A Work Term to Remember: In Conversation with Rahum Ajaz
McMaster University provides hands-on learning experiences to the next generation of nuclear scientists and engineers through co-op work placements and summer jobs. Recently, Rahum Ajaz sat down with NO&F scientist Matt Moran to talk about his co-op work-term experiences at McMaster.
Can you tell me about yourself, and how you came to work at McMaster?
I am going into my last year of Nuclear Engineering at Ontario Tech University. It’s a unique program not offered by many other university or colleges in Canada. It’s a four-year program, but with my co-op term it will take me five years to complete. This summer, I was hired for a Co-op work term as a Student Radiation Surveyor with the Health Physics Department at McMaster University.
“…it is very important to find ways to set yourself apart from everyone else. Grabbing opportunities is what matters the most.”
Tell me about your role at McMaster – what have you enjoyed most about your job?
Absolutely the variety of duties and the opportunities I’ve been given while working in this role. With so many more students choosing university or college after high school, it is very important to find ways to set yourself apart from everyone else. Grabbing opportunities is what matters the most. I started out performing thyroid scans to monitor nuclear energy workers for radioiodine uptake. But I’ve also participated in radiation surveys, waste management, and escorting personnel [into restricted access areas], as well as being able to attend seminars and meetings.I was also able to participate in an international collaboration as a North American Technical Centre (NATC) Nuclear Analyst. These experiences have been fundamental to building my skills, and has also added to my understanding of the industry and where I see myself after graduation.
“These experiences have been fundamental to building my skills, and have also added to my understanding of the industry and where I see myself after graduation”
Tell me more about this international collaboration.
Sure. When I started my Co-op term, Josip Zic [McMaster University’s Senior Health Physicist] forwarded a job opportunity with the North American Tech Centres, one of four Tech Centers for the OECD NEA/IAEA Information System on Occupational Exposure (ISOE), to work as a Nuclear Analyst. Essentially, I have been doing data collection and analysis for all the active and non-active nuclear reactors in Canada. Working with Josip Zic and Dr. David Miller at the University of Illinois, the goal has been to collect data on dose rates generated by each of the reactors, and to add that data to an international database of values for all nuclear reactors world-wide.
That sounds really interesting!
Right? This project will provide a lot of information: trends over time and across different facilities, as well as providing overall transparency. The hope is that reactors will be able to use this information to help improve processes and thus improve overall safety. It is a key goal of all nuclear work in the world to be constantly improving and making things safer.
“…reactors will be able to use this information to help improve processes and thus improve overall safety.”
It sounds like you’ve benefitted a lot from your participation in this project.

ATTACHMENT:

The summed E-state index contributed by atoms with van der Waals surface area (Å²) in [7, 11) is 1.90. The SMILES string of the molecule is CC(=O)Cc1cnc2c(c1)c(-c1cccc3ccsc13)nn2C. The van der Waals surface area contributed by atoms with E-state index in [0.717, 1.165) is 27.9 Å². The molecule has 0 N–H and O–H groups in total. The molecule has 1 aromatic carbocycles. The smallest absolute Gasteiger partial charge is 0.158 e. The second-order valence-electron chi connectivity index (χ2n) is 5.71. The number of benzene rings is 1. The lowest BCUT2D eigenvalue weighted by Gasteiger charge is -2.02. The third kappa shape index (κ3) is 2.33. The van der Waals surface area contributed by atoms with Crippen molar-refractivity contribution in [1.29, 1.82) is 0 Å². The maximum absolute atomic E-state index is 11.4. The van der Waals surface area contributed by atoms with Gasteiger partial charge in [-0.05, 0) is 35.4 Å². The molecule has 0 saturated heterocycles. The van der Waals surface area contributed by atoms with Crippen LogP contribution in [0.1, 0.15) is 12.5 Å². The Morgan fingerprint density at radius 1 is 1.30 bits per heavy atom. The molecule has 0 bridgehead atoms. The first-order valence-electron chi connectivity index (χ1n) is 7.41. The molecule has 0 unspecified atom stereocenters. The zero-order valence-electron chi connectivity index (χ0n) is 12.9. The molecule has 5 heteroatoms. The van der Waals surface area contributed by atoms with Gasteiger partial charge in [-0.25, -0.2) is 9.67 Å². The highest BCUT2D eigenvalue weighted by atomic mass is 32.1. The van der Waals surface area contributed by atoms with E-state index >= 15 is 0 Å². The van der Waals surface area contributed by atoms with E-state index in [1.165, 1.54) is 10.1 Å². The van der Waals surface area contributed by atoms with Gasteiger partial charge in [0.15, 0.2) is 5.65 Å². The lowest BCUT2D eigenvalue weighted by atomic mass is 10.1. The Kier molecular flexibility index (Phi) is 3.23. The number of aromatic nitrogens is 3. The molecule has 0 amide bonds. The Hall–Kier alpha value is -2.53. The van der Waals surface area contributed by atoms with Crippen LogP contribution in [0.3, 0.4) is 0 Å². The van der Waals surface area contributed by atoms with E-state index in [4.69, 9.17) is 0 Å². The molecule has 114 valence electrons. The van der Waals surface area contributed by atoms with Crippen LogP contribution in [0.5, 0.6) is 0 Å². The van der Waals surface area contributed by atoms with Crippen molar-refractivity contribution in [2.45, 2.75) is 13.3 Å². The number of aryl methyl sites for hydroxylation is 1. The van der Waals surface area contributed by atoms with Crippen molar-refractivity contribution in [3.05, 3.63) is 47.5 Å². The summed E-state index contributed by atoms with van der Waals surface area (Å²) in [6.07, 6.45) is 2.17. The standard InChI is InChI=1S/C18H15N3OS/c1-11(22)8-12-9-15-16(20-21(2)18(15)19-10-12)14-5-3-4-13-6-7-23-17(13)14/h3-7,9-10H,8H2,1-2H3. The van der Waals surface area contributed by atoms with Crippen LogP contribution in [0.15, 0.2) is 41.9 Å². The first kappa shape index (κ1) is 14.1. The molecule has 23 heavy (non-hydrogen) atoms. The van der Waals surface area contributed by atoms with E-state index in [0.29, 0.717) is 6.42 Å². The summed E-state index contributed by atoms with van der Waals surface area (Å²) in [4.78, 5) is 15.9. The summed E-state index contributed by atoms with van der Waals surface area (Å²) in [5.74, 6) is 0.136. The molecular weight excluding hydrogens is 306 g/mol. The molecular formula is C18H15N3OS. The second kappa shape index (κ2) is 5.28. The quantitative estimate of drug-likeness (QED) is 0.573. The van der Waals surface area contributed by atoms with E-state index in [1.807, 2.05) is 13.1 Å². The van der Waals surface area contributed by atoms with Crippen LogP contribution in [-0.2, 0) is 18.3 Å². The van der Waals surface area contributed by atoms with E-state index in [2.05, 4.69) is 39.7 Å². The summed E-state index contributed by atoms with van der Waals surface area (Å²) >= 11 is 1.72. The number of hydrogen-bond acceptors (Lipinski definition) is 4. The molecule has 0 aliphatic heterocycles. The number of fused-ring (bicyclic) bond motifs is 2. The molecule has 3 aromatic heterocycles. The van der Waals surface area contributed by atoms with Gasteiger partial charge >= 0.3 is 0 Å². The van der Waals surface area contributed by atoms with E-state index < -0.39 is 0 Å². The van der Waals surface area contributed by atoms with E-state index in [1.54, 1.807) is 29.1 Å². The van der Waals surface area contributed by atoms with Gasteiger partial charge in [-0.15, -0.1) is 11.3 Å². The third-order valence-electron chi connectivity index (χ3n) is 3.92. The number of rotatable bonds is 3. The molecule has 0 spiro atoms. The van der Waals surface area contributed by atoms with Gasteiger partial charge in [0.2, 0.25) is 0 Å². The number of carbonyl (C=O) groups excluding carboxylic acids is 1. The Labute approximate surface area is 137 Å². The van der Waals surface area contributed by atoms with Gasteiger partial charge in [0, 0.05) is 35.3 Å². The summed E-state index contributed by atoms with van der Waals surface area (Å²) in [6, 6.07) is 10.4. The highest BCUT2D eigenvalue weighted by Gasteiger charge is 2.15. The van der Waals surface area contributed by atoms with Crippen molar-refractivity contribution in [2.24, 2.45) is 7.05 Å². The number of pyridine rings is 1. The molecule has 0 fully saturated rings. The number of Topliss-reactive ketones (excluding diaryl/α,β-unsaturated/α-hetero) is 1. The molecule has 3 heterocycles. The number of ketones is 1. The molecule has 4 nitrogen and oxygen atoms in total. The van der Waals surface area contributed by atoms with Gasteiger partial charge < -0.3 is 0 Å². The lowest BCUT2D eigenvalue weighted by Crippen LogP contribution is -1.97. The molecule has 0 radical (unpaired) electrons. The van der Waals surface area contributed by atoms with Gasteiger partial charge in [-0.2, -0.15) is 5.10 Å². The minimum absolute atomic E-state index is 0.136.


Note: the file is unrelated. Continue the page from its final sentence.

One hundred percent. First, I had to obtain the data, which involved a lot of liaison work with the 22 reactors across Canada. So, I’ve made a lot of contacts in the industry. Then there was the task of compiling the data and writing up the documentation, which taught me a lot about building a database and how to organize results so that they are accessible to everyone. Finally, I was able to observe how real-world situations impact the data, which helps immensely with interpretation. The data stops looking like “The Matrix” and begins to tell a story about potential conditions on the ground.
“The data stops looking like “The Matrix” and begins to tell a story about potential conditions on the ground.”
How do you view this opportunity in the broader context of your education?
I see it as analogous to building a house. The coursework and assignments are akin to building the foundation. Without that part, the structure won’t hold up. But being able to work in the Health Physics Department, as well as having access to all of these opportunities and seeing the overall operation of a research reactor, has really defined the framework and the interior of the house. It has definitely shaped the kind of nuclear employee that I want to be when I enter the workforce, and the skills that I will be able to bring to the table.
What do you ultimately hope to do once you graduate?
My first year I started the Life Sciences program at McMaster, but realized I needed to get into a program that was more focused on the job at the end of the program. So, I thought I would just become a Reactor Operator when I finished. Now that I’ve had this opportunity with Health Physics, I see limitless possibilities in the nuclear sector that would be a good fit with my skillset. Without this exposure, I may have ended up missing out on a potential dream job in the industry.
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“Now that I’ve had this opportunity… I see so many more possibilities that would be a good fit with my skillset. Without this exposure, I may have ended up missing out on a potential dream job in the industry.”